A lot is in a name really. Ask Iona Knipl, winner of the New York Times Worst Bad Name contest. Read here how she used to hate her name at school, but now finds it "neat".
I also had a bad time at school because I had the longest name in letters in my primary class. I remember being given a long thin piece of coloured card with my name neatly spelled out by the teacher and told to copy it, letter by letter. I was the last in the class to achieve it!
Throughout senior school it was a real drag of a name too, but I have come to love my unusual name, even though you'd blanch at some of the spellings I've had! Once people understand my name, it's unforgettable, or at least instantly recognisable. Yes, I like my name. It doesn't define me as names did when they were first given hundreds of years ago. I'm not that small and not too pretty! But in some ways I am now defined by my name and how I had to deal with it growing up.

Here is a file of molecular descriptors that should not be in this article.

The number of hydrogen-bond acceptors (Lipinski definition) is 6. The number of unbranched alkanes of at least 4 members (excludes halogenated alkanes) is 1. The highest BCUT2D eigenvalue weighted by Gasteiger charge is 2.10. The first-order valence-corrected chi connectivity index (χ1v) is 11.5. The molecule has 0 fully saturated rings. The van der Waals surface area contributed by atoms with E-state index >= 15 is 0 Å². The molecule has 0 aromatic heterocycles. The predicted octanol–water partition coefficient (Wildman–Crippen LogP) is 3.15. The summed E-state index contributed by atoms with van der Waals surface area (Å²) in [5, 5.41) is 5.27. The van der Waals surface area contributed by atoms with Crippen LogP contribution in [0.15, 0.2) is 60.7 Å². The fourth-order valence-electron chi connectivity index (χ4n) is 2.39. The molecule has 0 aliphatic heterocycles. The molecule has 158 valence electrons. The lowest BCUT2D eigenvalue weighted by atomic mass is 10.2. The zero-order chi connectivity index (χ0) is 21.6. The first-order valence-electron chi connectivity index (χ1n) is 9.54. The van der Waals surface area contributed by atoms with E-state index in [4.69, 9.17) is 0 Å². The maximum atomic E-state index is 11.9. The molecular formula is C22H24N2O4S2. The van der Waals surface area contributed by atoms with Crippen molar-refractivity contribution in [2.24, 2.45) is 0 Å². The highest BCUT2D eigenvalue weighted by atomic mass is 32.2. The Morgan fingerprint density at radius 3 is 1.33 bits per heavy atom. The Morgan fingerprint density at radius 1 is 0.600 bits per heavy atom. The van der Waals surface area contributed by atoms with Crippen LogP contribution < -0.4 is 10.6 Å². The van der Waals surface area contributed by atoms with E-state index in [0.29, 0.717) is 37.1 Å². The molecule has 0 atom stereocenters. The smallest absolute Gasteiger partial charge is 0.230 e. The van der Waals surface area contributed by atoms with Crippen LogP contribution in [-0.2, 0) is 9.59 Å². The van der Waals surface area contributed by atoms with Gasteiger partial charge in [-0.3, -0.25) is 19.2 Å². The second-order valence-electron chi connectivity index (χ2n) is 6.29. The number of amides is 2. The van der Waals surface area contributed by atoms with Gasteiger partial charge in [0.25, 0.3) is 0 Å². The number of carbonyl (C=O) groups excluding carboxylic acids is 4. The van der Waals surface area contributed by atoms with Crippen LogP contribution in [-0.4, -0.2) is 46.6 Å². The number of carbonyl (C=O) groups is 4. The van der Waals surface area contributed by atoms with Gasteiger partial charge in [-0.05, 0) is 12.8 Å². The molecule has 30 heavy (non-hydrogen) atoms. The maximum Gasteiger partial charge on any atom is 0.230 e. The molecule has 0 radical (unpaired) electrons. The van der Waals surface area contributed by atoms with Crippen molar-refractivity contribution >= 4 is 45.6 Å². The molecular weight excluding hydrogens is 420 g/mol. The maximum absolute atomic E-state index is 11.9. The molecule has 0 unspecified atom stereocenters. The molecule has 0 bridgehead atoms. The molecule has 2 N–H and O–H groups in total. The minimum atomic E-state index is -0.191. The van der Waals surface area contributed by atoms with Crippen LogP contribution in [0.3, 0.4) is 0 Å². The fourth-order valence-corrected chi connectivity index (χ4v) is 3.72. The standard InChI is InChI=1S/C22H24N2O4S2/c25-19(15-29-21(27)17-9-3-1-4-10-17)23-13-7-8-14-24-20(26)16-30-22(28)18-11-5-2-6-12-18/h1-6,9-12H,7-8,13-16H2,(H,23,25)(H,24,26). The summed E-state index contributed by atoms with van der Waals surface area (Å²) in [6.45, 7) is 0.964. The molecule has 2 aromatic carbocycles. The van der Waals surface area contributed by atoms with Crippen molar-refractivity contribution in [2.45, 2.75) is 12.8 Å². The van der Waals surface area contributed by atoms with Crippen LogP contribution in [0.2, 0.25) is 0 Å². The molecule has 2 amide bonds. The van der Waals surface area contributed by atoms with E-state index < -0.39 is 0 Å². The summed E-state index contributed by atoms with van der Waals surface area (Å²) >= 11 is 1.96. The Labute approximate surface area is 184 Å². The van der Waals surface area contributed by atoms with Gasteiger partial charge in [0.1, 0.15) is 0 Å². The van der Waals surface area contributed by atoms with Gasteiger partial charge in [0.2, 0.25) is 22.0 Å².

In this light I can see how Sir Terence Conran is miffed that some other company is going global with a chain of companies in his name. When I was considering a name for my venture a good friend and colleague who happens to be a specialist in company acquisitions warned me of using my name as a trading name, the argument goes thus: you get known, build up your company to the point where it's not just you on your own anymore, but a board responsible to shareholders. It's at this point that you are no longer in sole charge of your named company. Nor, in that context, your name. You could be ousted by from the board, retire, resign. But your name goes on in the guise of the company. Just like Sir Conran.